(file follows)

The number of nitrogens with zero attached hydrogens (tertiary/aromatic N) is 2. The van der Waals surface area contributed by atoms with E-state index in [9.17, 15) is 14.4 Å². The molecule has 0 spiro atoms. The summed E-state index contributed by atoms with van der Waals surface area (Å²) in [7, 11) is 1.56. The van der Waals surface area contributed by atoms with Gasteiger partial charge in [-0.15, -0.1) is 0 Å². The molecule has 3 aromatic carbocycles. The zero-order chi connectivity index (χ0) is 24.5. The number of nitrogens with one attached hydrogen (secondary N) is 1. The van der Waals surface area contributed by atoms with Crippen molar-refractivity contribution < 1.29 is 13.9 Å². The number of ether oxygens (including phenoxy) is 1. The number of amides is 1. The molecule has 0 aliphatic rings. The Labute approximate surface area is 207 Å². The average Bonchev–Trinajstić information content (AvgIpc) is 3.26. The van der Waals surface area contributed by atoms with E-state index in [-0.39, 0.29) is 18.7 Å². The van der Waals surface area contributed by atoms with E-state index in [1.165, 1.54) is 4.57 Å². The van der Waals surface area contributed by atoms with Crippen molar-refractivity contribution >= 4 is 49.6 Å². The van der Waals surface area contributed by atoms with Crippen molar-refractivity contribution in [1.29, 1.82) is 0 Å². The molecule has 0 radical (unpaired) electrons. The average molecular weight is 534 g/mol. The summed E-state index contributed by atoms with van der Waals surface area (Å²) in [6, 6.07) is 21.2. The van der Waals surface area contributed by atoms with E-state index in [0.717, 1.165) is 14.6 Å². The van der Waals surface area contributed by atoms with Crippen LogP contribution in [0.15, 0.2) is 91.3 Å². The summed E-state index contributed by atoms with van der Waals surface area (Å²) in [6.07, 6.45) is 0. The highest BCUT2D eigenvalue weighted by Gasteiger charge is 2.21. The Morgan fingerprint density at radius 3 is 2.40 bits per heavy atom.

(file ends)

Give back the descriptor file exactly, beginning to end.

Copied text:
The number of nitrogens with zero attached hydrogens (tertiary/aromatic N) is 2. The van der Waals surface area contributed by atoms with E-state index in [9.17, 15) is 14.4 Å². The molecule has 0 spiro atoms. The summed E-state index contributed by atoms with van der Waals surface area (Å²) in [7, 11) is 1.56. The van der Waals surface area contributed by atoms with Gasteiger partial charge in [-0.15, -0.1) is 0 Å². The molecule has 3 aromatic carbocycles. The zero-order chi connectivity index (χ0) is 24.5. The number of nitrogens with one attached hydrogen (secondary N) is 1. The van der Waals surface area contributed by atoms with Crippen molar-refractivity contribution < 1.29 is 13.9 Å². The number of ether oxygens (including phenoxy) is 1. The number of amides is 1. The molecule has 0 aliphatic rings. The Labute approximate surface area is 207 Å². The average Bonchev–Trinajstić information content (AvgIpc) is 3.26. The van der Waals surface area contributed by atoms with E-state index in [-0.39, 0.29) is 18.7 Å². The van der Waals surface area contributed by atoms with E-state index in [1.165, 1.54) is 4.57 Å². The van der Waals surface area contributed by atoms with Crippen molar-refractivity contribution >= 4 is 49.6 Å². The van der Waals surface area contributed by atoms with Crippen molar-refractivity contribution in [1.29, 1.82) is 0 Å². The molecule has 0 radical (unpaired) electrons. The average molecular weight is 534 g/mol. The summed E-state index contributed by atoms with van der Waals surface area (Å²) in [6, 6.07) is 21.2. The van der Waals surface area contributed by atoms with E-state index in [0.717, 1.165) is 14.6 Å². The van der Waals surface area contributed by atoms with Crippen LogP contribution in [0.15, 0.2) is 91.3 Å². The summed E-state index contributed by atoms with van der Waals surface area (Å²) in [6.07, 6.45) is 0. The highest BCUT2D eigenvalue weighted by Gasteiger charge is 2.21. The Morgan fingerprint density at radius 3 is 2.40 bits per heavy atom.